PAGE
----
Your Brain and Information Overload

Your Brain and Information Overload

In his book, Tinker Dabble Doodle Try: Unlock the Power of the Unfocused Mind, Dr. Srini Pillay reminds us that often more focus is not the solution to achieving our goals. As a Harvard-trained and practicing psychiatrist, he lectures around the world on the power of the untrained mind.

Pillay says, “Every experience contributes to brain development. Deviations from the straight and narrow path can offer unanticipated insights, raise new perspecties on the same issue and build the character you need to gain the fortitude to pursue your passions.”

When I start a private consulting day, I often discover the inadequate amount of time doctors allow themselves for spontenous discovery. They are so focused on obtaining their goals in their business that they they are exhausted when they come home, leaving too litle time for exercise, dialogue, reading and allowing their minds to be unfocused. What free time remains is often spent watching television or thumbing through their smartphones, seemingly relaxing activities that often keep their minds focused on the business and on their goals at work.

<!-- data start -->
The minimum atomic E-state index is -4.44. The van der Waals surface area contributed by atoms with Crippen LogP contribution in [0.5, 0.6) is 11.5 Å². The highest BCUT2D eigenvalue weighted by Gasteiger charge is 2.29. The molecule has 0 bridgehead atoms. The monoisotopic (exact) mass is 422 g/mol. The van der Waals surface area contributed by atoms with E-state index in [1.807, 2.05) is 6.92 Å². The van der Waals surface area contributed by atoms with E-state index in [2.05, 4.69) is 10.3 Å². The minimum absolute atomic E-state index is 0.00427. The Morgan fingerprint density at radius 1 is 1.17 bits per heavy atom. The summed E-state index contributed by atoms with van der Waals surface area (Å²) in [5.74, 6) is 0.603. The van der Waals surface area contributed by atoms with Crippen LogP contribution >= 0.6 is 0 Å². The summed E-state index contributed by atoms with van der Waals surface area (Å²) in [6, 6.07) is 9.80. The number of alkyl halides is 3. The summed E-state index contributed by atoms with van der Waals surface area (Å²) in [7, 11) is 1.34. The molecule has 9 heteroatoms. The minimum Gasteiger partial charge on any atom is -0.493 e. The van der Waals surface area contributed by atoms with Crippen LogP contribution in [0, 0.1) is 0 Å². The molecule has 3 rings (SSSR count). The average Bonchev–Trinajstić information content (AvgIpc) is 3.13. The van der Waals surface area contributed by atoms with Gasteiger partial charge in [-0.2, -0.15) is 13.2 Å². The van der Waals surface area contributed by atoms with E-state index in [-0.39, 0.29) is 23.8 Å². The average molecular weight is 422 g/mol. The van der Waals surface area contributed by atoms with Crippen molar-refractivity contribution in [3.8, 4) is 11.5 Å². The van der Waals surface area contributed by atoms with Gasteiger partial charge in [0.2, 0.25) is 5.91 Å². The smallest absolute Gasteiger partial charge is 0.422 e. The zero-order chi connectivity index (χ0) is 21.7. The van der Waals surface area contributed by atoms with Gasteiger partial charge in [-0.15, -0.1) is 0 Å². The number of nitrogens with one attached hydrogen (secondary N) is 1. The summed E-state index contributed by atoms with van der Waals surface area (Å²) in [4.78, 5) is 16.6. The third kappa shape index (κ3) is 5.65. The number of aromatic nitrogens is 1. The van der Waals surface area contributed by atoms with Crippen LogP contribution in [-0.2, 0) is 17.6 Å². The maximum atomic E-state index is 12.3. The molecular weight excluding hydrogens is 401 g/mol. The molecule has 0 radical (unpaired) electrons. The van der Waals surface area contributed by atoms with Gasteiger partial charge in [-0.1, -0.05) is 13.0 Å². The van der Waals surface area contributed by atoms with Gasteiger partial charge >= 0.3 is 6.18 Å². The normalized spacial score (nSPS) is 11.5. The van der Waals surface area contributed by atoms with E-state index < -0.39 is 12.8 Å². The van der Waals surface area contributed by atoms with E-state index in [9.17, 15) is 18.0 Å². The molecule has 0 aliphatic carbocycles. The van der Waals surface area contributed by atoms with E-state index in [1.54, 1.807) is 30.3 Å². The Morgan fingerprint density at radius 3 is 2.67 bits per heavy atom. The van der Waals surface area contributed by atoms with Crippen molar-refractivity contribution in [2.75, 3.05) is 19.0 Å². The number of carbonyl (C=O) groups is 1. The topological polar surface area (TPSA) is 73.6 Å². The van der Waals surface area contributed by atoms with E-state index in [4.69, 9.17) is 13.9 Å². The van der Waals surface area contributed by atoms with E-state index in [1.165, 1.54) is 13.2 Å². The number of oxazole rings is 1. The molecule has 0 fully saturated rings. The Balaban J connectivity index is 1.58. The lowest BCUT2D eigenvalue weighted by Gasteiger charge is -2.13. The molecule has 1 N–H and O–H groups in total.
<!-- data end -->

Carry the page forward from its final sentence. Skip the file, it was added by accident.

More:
The mere suggestion that a client might take some time to be unfocused is frequently met with resistance. It sounds like I’m giving them permission to be lazy. Just the opposite is true. When you allow yourself some free time to think creatively, you open your mind to the possibility of new connections, seeing solutions in ways you would never discover sitting at your desk, forcing yourself to focus. Some of my best ideas to bottlenecks in the business have come to me while running around Mackinac Island in the rain, swimming in the ocean, sitting on my sailboat or while reading a great new novel.

Take up drawing, painting or a new instrument. Allow yourself the time each morning or evening for adequate exercise. Get in the habit of writing down 10 new ideas every day, even if you think they are crazy, horrible ideas or both. Your brain doesn’t develop through constant focus on a small number of tasks. It develops through experiences and much broader connections. This is one of the many reasons I travel frequently and insist that my kids come with me on most trips. I want their brains exposed to a wide array of sights, sounds, tastes, settings and experiences.

Telling professionals who are focused on something as micro-detailed as the millimeters and tenths of millimeters between teeth to go relax and schedule some unfocused time is a tall order. And yet, just because it doesn’t come naturally to us as orthodontists doesn’t mean it’s not exactly what we need.

Worked at Burleson Orthodontics. Attended University of Missouri–Kansas City. Lives in Kansas City, Missouri.

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